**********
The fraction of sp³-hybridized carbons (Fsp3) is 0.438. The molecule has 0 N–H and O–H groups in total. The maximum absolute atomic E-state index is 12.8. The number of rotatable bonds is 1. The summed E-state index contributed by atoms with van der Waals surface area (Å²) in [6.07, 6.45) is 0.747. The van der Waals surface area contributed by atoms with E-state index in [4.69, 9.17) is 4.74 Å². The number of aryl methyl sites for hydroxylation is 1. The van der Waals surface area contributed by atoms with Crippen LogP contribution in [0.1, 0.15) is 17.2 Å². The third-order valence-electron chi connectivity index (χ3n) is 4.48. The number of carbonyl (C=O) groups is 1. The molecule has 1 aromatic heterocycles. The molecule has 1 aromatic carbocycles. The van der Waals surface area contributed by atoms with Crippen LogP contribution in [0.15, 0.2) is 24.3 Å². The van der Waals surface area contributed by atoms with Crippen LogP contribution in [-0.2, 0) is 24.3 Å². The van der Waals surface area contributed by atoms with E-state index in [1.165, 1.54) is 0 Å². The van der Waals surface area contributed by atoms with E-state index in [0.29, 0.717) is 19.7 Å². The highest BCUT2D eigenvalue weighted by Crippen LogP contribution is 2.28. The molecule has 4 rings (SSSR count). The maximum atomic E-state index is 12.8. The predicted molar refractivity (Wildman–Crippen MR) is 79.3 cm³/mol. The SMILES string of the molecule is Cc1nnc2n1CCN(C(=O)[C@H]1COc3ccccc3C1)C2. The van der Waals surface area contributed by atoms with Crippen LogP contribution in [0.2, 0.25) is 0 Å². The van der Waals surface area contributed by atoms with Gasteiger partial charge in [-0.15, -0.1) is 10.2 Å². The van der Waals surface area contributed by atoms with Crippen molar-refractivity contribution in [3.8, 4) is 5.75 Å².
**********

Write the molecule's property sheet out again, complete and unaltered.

The fraction of sp³-hybridized carbons (Fsp3) is 0.438. The molecule has 0 N–H and O–H groups in total. The maximum absolute atomic E-state index is 12.8. The number of rotatable bonds is 1. The summed E-state index contributed by atoms with van der Waals surface area (Å²) in [6.07, 6.45) is 0.747. The van der Waals surface area contributed by atoms with E-state index in [4.69, 9.17) is 4.74 Å². The number of aryl methyl sites for hydroxylation is 1. The van der Waals surface area contributed by atoms with Crippen LogP contribution in [0.1, 0.15) is 17.2 Å². The third-order valence-electron chi connectivity index (χ3n) is 4.48. The number of carbonyl (C=O) groups is 1. The molecule has 1 aromatic heterocycles. The molecule has 1 aromatic carbocycles. The van der Waals surface area contributed by atoms with Crippen LogP contribution in [0.15, 0.2) is 24.3 Å². The van der Waals surface area contributed by atoms with Crippen LogP contribution in [-0.2, 0) is 24.3 Å². The van der Waals surface area contributed by atoms with E-state index in [1.165, 1.54) is 0 Å². The van der Waals surface area contributed by atoms with E-state index in [0.29, 0.717) is 19.7 Å². The highest BCUT2D eigenvalue weighted by Crippen LogP contribution is 2.28. The molecule has 4 rings (SSSR count). The maximum atomic E-state index is 12.8. The predicted molar refractivity (Wildman–Crippen MR) is 79.3 cm³/mol. The SMILES string of the molecule is Cc1nnc2n1CCN(C(=O)[C@H]1COc3ccccc3C1)C2. The van der Waals surface area contributed by atoms with Crippen LogP contribution in [0.2, 0.25) is 0 Å². The van der Waals surface area contributed by atoms with Gasteiger partial charge in [-0.15, -0.1) is 10.2 Å². The van der Waals surface area contributed by atoms with Crippen molar-refractivity contribution in [3.8, 4) is 5.75 Å².